This post has been a long time coming. I'm embarassed to say that we bobbled the thank you note to Martha in all of our running around the East Coast. It never actually made it into the mail until we returned to Colorado and since we are talking about Martha Stewart here, I couldn't bring myself to post the essay until I was sure that note had acually reached it's destination. It's still better to be late than never to arrive at all. Whether or not she actually received it is anyone's guess, but at least I know that we made the effort.
Every girl is brought up knowing that you should never leave the house unless you look your best. Whether or not you live by this tenet is a matter of personal choice but the last time I left my house looking less than my best I ended up meeting Martha Stewart. Lesson learned, it will never happen again.
So, for most of the week before it happened I had been miserably sick, sore throat, aches, pains and general malaise. It struck me full force on Sunday and concerned that I might be sick for the various events we are cooking for in the next two weeks, Alex made sure that I was housebound until I was visibly feeling better. By the time Wed. rolled around, I was stir crazy and beside myself. "We are going out to lunch and I don't care what you say." I informed Alex. "Where are you taking me?" Since I had been hounding him about Tia Pol for the last year he decided to humor me on two counts and take me there for lunch.
At lunchtime, the restaurant is not too crowded and we decided to dine at the bar. It was comfortable and spacious with the sunlight streaming in from the street. We settled in and ordered a few tapas, the patatas bravas (roughly diced fried potatoes drizzled with a spicy aioli--amazing and delicious), paquetitos de jamón con alcachofa (warm packets of artichoke hearts and manchego wrapped in Serrano ham—a good idea but too salty when cooked) and navajas y almejas (razor clams and cockles—cockles were tender and delicious but the razors were chewy and overcooked). We ate and drank and chatted with the bartender as we debated about what to order next.
“Isn’t that Martha Stewart?” Alex pointed out the window at a figure crossing the street towards us. It was indeed Martha Stewart and the three of us watched as she crossed the street and walked past the restaurant. What can I say, I’ve been reading her cookbooks since I was a little girl, I was fascinated just to see her on the streets of NY.
We ordered a few more tapas on the bartender’s recommendations, the deviled eggs which were fabulous, pinchos moruns (grilled lamb skewers served on a piece of bread to sop up the juices), montaditos de crema de habitas con beyos (sliced bread lavishly spread with a creamy fava bean and beyos cheese purée), and a special of marinated white anchovies served with an olive and pine nut relish. As we waited for this next round Martha walked in by herself and sat down at the bar only one stool down from where Alex was seated.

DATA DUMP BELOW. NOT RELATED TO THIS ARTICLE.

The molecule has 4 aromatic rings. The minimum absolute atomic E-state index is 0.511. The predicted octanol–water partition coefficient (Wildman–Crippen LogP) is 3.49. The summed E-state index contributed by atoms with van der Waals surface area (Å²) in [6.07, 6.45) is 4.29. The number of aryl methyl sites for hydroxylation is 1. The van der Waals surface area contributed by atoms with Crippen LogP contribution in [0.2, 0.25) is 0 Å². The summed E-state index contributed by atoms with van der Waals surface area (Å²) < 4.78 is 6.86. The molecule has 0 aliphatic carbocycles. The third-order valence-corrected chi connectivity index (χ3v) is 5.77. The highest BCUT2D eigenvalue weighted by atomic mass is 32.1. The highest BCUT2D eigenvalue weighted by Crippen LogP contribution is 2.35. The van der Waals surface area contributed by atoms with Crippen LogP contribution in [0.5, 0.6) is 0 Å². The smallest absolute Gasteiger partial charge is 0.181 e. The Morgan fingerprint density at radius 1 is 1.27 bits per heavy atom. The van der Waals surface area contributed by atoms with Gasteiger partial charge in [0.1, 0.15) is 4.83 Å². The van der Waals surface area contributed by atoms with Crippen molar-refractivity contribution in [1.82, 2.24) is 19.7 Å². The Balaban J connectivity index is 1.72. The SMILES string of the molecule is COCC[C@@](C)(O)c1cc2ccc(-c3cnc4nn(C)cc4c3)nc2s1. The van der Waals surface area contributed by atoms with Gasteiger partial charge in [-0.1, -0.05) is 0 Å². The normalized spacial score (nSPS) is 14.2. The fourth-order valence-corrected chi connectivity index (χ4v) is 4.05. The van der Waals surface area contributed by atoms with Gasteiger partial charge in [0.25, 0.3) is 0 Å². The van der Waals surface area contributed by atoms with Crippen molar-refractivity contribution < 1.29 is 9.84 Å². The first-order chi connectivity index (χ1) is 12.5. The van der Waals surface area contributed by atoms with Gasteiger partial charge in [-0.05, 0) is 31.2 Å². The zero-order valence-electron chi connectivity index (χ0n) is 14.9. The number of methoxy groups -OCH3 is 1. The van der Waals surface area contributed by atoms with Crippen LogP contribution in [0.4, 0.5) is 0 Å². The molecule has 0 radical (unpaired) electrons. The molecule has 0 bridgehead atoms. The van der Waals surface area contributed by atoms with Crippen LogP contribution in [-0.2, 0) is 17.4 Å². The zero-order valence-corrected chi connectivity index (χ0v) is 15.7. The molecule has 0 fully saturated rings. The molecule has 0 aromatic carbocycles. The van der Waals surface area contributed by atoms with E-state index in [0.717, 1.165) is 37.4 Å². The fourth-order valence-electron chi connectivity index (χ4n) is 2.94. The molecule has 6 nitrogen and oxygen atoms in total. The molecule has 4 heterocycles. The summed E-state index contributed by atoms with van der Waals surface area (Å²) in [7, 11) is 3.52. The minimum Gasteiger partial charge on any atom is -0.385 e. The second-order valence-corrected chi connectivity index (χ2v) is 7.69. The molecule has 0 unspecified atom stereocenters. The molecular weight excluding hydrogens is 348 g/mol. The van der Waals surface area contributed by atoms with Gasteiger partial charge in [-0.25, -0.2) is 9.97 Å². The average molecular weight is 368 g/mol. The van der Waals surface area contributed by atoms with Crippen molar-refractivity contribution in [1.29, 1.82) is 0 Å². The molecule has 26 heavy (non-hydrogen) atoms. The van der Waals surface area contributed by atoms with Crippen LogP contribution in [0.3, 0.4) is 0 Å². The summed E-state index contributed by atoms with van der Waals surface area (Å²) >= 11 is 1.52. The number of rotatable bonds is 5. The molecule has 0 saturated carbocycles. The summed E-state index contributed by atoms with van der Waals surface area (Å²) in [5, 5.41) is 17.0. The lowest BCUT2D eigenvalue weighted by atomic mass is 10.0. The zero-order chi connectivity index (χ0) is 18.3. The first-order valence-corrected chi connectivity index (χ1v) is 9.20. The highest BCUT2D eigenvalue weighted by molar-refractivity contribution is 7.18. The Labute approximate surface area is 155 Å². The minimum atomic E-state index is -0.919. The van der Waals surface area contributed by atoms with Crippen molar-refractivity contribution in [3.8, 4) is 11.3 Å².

Never one to miss an opportunity, Alex offered her some of our patatas bravas which were still hot, crunchy, creamy and tasty. She acquiesced gracefully and as more food arrived, we offered her a few choice bites. Since Alex and I have a tendency to order more food than we can ever finish, it was no hardship to share with our neighbor. I have to say that I have heard all of the stories about Martha and that in this instance she was nothing but gracious and cordial. We chatted through the meal and she ultimately invited us to come to see a taping of her show. She originally invited us to come the next morning because Mario Batali was going to be on and unfortunately we had to decline because we were previously engaged. So instead she invited us to the taping that afternoon. After giving us directions she left to go back to the studio and we were left to tie up a few loose ends before going to join her studio audience.
We made it to the studio just under the wire. We were whisked to the front section and given reserved seats in the second row right on the floor. The show was very entertaining and afterwards she invited us back to tour the kitchen and to meet her television Chef. Everywhere we went people asked us how we knew Martha. The studio was gorgeous and the kitchen had all of the equipment from her original studio in Connecticut. It was everything that you would expect a Martha Stewart operation to be.
I grew up on Martha’s cookbooks. They were an integral part of holiday preparations and a go to for recipes when I needed to see how something was done. In spite of her reputation and the trials and tribulations of her very public life I think that she is a role model to women today. Although her ability for achievement is daunting it gives us something to strive for. A person simply cannot reach that level of success without being both talented and driven. The fact that she has built an empire around the things that she does best is nothing short of inspiring. The fact that she was so cordial and welcoming was simply icing on the cake.